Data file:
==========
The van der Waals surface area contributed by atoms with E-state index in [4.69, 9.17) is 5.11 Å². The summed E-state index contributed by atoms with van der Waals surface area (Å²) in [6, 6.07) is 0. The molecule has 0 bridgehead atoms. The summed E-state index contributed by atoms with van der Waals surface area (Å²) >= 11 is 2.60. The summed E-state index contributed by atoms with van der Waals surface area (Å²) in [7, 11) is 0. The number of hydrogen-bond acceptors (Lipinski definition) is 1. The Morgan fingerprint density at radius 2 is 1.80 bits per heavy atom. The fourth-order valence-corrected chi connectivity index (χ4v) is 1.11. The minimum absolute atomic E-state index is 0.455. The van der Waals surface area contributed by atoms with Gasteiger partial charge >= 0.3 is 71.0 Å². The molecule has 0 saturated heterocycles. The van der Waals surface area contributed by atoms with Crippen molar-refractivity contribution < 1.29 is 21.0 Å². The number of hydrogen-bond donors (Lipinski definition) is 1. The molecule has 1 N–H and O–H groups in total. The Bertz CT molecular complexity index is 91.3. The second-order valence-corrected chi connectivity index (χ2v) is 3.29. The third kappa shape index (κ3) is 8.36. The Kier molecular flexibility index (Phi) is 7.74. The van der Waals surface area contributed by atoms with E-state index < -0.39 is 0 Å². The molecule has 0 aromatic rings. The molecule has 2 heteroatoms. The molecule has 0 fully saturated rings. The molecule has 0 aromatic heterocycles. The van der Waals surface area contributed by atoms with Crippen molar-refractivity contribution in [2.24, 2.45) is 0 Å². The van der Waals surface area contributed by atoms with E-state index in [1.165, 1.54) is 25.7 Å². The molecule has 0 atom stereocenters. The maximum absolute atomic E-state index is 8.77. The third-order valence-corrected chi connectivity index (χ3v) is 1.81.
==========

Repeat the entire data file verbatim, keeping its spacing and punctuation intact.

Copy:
The van der Waals surface area contributed by atoms with E-state index in [4.69, 9.17) is 5.11 Å². The summed E-state index contributed by atoms with van der Waals surface area (Å²) in [6, 6.07) is 0. The molecule has 0 bridgehead atoms. The summed E-state index contributed by atoms with van der Waals surface area (Å²) >= 11 is 2.60. The summed E-state index contributed by atoms with van der Waals surface area (Å²) in [7, 11) is 0. The number of hydrogen-bond acceptors (Lipinski definition) is 1. The Morgan fingerprint density at radius 2 is 1.80 bits per heavy atom. The fourth-order valence-corrected chi connectivity index (χ4v) is 1.11. The minimum absolute atomic E-state index is 0.455. The van der Waals surface area contributed by atoms with Gasteiger partial charge >= 0.3 is 71.0 Å². The molecule has 0 saturated heterocycles. The van der Waals surface area contributed by atoms with Crippen molar-refractivity contribution < 1.29 is 21.0 Å². The number of hydrogen-bond donors (Lipinski definition) is 1. The molecule has 1 N–H and O–H groups in total. The Bertz CT molecular complexity index is 91.3. The second-order valence-corrected chi connectivity index (χ2v) is 3.29. The third kappa shape index (κ3) is 8.36. The Kier molecular flexibility index (Phi) is 7.74. The van der Waals surface area contributed by atoms with E-state index < -0.39 is 0 Å². The molecule has 0 aromatic rings. The molecule has 2 heteroatoms. The molecule has 0 fully saturated rings. The molecule has 0 aromatic heterocycles. The van der Waals surface area contributed by atoms with Crippen molar-refractivity contribution in [2.24, 2.45) is 0 Å². The van der Waals surface area contributed by atoms with E-state index in [1.165, 1.54) is 25.7 Å². The molecule has 0 atom stereocenters. The maximum absolute atomic E-state index is 8.77. The third-order valence-corrected chi connectivity index (χ3v) is 1.81.